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Theories & Approaches

All Theories & Approaches

Case Study: Reducing the Risk

Overview of the Curriculum

Reducing the Risk: Building Skills to Prevent Pregnancy, HIV and STD (RTR) includes 16 well-defined lessons for 9th and 10th graders which clearly emphasize teaching refusal statements, delay statements and alternative actions students can use to abstain from sexual intercourse or protect themselves from unwanted pregnancy, HIV and other sexually transmitted infections (STIs).

Curriculum Objectives

At the completion of this curriculum, students will be able to:

  • Evaluate the risks and consequences of becoming an adolescent parent or becoming infected with HIV or another STI.

  • Recognize that abstaining from sexual activity or using contraception are the only ways to avoid pregnancy, HIV infection and other STI.

  • Conclude that factual information about conception and protection is essential for avoiding teenage pregnancy, HIV infection and other STI.

  • Demonstrate effective communication skills for remaining abstinent and for avoiding unprotected sexual intercourse.

For more information about the Reducing the Risk curriculum, please see information about RTR in ReCAPP's Evidence-Based Programs section.


Theoretical Framework for Reducing the Risk

Reducing the Risk is based on three health behavior theories including Social Learning Theory, Social Influence Theory and Cognitive-Behavioral Theory. These three theories hypothesize that in order to reduce risk-taking behavior people need to:

  • learn and personalize relevant information,

  • recognize social pressures and anticipate risky situations,

  • establish norms for positive behaviors, and

  • learn and practice skills to act on the information and cope with social pressures.

In order to address each of these critical components of the health behavior theories, Reducing the Risk provides the youth with the following:

  • Information about teen pregnancy, HIV, abstinence, birth control and the risks and consequences of teen pregnancy and HIV/STI.

  • Opportunities to personalize information by having youth identify their own vulnerability to pregnancy and HIV, examine the impact of pregnancy and HIV on their own lives, and identify their personal values regarding abstaining or using birth control.

  • Opportunities to recognize social pressures and anticipate risky situations by having youth examine common lines used to pressure for sex and teaching youth how to anticipate and prepare for situations in which unwanted or unprotected sex may occur.

  • Consistent reinforcement of norms for abstinence or protected sex.

  • Opportunities to learn and practice skills including refusal skills, delaying skills and protection skills.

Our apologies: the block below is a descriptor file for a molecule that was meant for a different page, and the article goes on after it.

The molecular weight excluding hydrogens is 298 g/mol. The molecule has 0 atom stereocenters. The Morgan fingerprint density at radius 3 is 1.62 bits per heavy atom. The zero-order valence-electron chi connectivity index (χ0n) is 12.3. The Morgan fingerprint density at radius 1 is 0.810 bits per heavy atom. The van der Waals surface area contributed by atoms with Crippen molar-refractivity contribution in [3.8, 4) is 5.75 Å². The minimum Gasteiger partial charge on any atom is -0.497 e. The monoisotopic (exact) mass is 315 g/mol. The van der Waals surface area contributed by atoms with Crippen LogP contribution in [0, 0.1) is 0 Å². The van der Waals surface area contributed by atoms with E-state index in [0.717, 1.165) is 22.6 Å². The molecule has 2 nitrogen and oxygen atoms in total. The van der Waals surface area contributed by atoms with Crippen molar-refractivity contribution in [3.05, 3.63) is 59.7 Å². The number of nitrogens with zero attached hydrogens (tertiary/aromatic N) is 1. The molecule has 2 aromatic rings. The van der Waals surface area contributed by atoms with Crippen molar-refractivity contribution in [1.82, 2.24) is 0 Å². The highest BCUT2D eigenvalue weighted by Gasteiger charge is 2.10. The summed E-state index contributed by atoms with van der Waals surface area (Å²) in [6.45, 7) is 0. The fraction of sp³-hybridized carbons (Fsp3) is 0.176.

Social Learning Theory concepts are used throughout the RTR curriculum. While no single lesson exclusively illustrates one concept, and numerous lessons may reinforce a single concept, the following examples demonstrate Social Learning Theory in action:

Observational Learning: Role plays in Lessons One and Three demonstrate both ineffective and effective refusals to delay or abstain from sex. Others in the class observe the role plays and learn from their fellow students' mistakes and successes.

Expectations: Lesson Two asks students to discuss myths and facts about abstinence and list their own reasons for abstaining. It also discusses the importance of communication between partners and the elements of a healthy romantic relationship. These activities aim to raise students' expectations that they, too, can successfully negotiate for abstinence or safer sex without losing their partner.

Behavioral Capability: Lessons 10 and 11 provide students with numerous opportunities to practice the skills they have been learning in previous lessons. Through partially-scripted role plays and "situations," students practice anticipating and avoiding risky situations, avoiding unprotected sex, and even helping a younger sibling make a decision about whether to become sexually active.

Students may initially be hesitant about the expectations for role play, but they soon begin to enjoy those opportunities and use them to great advantage. For impact, students need encouragement to practice their interpersonal skills in role plays. The more students effectively say no to sex or plan to use protection, the more likely it is that they will act that way outside the classroom.

Self-Efficacy: Lesson 16 provides students with many opportunities to practice and fine tune their negotiation skills. Students engage in discussion and use critical thinking skills to examine reasons for sticking with their decisions to abstain or use protection.

Reciprocal Determinism: Lessons Seven and Eight prepare students to shop for condoms and visit a health clinic, and Lesson 15 gives students an opportunity to discuss their experiences. These experiences raise students' awareness of the effect their environment has on them and vice-versa.

While students do not directly act upon their environment to create change, they overcome barriers (i.e., embarrassment, lack of information, intimidation), experience both positive and negative reinforcement from their environment, and learn to put their skills into action.

Reinforcement: Many of RTR's lessons provide reinforcement of skills and positive choices. Discussions following role plays allow for feedback from those observing. Exercises frequently ask students to think about their reasons for abstaining or using protection as well as the ways in which having a baby or contracting an STI would change their lives.

Kirby D., Barth R.P., Leland N., and Fetro J.V. (1991). Reducing the Risk: Impact of a new curriculum on sexual risk-taking. Family Planning Perspectives, 23(6): 253-263.


Next: How to Use Social Learning Theory in my Setting